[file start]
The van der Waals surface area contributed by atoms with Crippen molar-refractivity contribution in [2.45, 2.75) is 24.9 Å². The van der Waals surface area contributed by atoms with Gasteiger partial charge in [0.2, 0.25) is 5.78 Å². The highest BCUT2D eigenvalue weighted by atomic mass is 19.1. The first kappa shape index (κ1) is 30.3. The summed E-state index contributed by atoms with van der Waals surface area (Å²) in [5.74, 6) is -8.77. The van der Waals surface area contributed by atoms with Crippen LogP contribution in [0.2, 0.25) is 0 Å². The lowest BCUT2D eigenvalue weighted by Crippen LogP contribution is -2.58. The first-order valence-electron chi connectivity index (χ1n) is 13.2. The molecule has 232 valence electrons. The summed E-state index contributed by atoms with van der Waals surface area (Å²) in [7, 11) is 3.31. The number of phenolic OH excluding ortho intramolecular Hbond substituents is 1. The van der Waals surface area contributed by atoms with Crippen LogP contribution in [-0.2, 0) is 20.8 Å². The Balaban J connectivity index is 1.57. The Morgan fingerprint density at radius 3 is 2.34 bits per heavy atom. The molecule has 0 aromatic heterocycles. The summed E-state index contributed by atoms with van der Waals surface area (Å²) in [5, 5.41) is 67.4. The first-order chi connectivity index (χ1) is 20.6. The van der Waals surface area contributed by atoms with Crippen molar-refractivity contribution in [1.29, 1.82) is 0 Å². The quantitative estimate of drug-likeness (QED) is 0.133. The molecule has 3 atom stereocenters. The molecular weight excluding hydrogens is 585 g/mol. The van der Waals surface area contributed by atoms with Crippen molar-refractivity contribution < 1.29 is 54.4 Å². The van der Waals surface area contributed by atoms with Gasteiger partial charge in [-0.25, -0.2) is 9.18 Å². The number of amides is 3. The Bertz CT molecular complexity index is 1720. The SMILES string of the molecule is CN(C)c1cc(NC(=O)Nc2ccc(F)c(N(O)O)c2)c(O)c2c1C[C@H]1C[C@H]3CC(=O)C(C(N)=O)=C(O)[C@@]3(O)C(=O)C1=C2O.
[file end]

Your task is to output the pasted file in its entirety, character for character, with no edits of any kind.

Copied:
The van der Waals surface area contributed by atoms with Crippen molar-refractivity contribution in [2.45, 2.75) is 24.9 Å². The van der Waals surface area contributed by atoms with Gasteiger partial charge in [0.2, 0.25) is 5.78 Å². The highest BCUT2D eigenvalue weighted by atomic mass is 19.1. The first kappa shape index (κ1) is 30.3. The summed E-state index contributed by atoms with van der Waals surface area (Å²) in [5.74, 6) is -8.77. The van der Waals surface area contributed by atoms with Crippen LogP contribution in [0.2, 0.25) is 0 Å². The lowest BCUT2D eigenvalue weighted by Crippen LogP contribution is -2.58. The first-order valence-electron chi connectivity index (χ1n) is 13.2. The molecule has 232 valence electrons. The summed E-state index contributed by atoms with van der Waals surface area (Å²) in [7, 11) is 3.31. The number of phenolic OH excluding ortho intramolecular Hbond substituents is 1. The van der Waals surface area contributed by atoms with Crippen LogP contribution in [-0.2, 0) is 20.8 Å². The Balaban J connectivity index is 1.57. The Morgan fingerprint density at radius 3 is 2.34 bits per heavy atom. The molecule has 0 aromatic heterocycles. The summed E-state index contributed by atoms with van der Waals surface area (Å²) in [5, 5.41) is 67.4. The first-order chi connectivity index (χ1) is 20.6. The van der Waals surface area contributed by atoms with Crippen molar-refractivity contribution in [1.29, 1.82) is 0 Å². The quantitative estimate of drug-likeness (QED) is 0.133. The molecule has 3 atom stereocenters. The molecular weight excluding hydrogens is 585 g/mol. The van der Waals surface area contributed by atoms with Crippen molar-refractivity contribution < 1.29 is 54.4 Å². The van der Waals surface area contributed by atoms with Gasteiger partial charge in [-0.25, -0.2) is 9.18 Å². The number of amides is 3. The Bertz CT molecular complexity index is 1720. The SMILES string of the molecule is CN(C)c1cc(NC(=O)Nc2ccc(F)c(N(O)O)c2)c(O)c2c1C[C@H]1C[C@H]3CC(=O)C(C(N)=O)=C(O)[C@@]3(O)C(=O)C1=C2O.